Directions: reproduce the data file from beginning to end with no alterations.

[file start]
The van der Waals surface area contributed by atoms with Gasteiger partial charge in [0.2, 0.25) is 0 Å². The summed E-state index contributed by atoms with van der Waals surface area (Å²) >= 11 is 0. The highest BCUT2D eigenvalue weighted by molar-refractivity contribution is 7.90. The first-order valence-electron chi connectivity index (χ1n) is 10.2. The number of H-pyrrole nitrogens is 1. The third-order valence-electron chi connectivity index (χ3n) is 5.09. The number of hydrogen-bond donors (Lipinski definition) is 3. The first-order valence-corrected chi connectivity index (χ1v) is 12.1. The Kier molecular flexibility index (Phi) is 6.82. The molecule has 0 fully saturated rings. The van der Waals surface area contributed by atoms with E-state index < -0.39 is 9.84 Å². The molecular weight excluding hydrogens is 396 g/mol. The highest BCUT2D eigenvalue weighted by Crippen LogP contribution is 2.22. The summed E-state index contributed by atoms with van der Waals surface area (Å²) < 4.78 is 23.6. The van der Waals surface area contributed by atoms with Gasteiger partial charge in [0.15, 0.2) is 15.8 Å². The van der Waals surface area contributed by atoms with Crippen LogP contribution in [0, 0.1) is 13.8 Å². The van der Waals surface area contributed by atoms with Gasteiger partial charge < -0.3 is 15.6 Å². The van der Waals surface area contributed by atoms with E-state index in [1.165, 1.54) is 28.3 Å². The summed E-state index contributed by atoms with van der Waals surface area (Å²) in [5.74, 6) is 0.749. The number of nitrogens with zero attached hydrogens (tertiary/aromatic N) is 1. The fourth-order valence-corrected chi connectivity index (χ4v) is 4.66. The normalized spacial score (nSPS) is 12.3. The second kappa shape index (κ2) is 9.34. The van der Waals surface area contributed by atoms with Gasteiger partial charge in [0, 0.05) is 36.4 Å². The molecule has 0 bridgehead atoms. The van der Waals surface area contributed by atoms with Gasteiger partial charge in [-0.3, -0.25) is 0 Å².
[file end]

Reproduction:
The van der Waals surface area contributed by atoms with Gasteiger partial charge in [0.2, 0.25) is 0 Å². The summed E-state index contributed by atoms with van der Waals surface area (Å²) >= 11 is 0. The highest BCUT2D eigenvalue weighted by molar-refractivity contribution is 7.90. The first-order valence-electron chi connectivity index (χ1n) is 10.2. The number of H-pyrrole nitrogens is 1. The third-order valence-electron chi connectivity index (χ3n) is 5.09. The number of hydrogen-bond donors (Lipinski definition) is 3. The first-order valence-corrected chi connectivity index (χ1v) is 12.1. The Kier molecular flexibility index (Phi) is 6.82. The molecule has 0 fully saturated rings. The van der Waals surface area contributed by atoms with E-state index < -0.39 is 9.84 Å². The molecular weight excluding hydrogens is 396 g/mol. The highest BCUT2D eigenvalue weighted by Crippen LogP contribution is 2.22. The summed E-state index contributed by atoms with van der Waals surface area (Å²) < 4.78 is 23.6. The van der Waals surface area contributed by atoms with Gasteiger partial charge in [0.15, 0.2) is 15.8 Å². The van der Waals surface area contributed by atoms with Crippen LogP contribution in [0, 0.1) is 13.8 Å². The van der Waals surface area contributed by atoms with Gasteiger partial charge < -0.3 is 15.6 Å². The van der Waals surface area contributed by atoms with E-state index in [1.165, 1.54) is 28.3 Å². The summed E-state index contributed by atoms with van der Waals surface area (Å²) in [5.74, 6) is 0.749. The number of nitrogens with zero attached hydrogens (tertiary/aromatic N) is 1. The fourth-order valence-corrected chi connectivity index (χ4v) is 4.66. The normalized spacial score (nSPS) is 12.3. The second kappa shape index (κ2) is 9.34. The van der Waals surface area contributed by atoms with Gasteiger partial charge in [0, 0.05) is 36.4 Å². The molecule has 0 bridgehead atoms. The van der Waals surface area contributed by atoms with Gasteiger partial charge in [-0.3, -0.25) is 0 Å².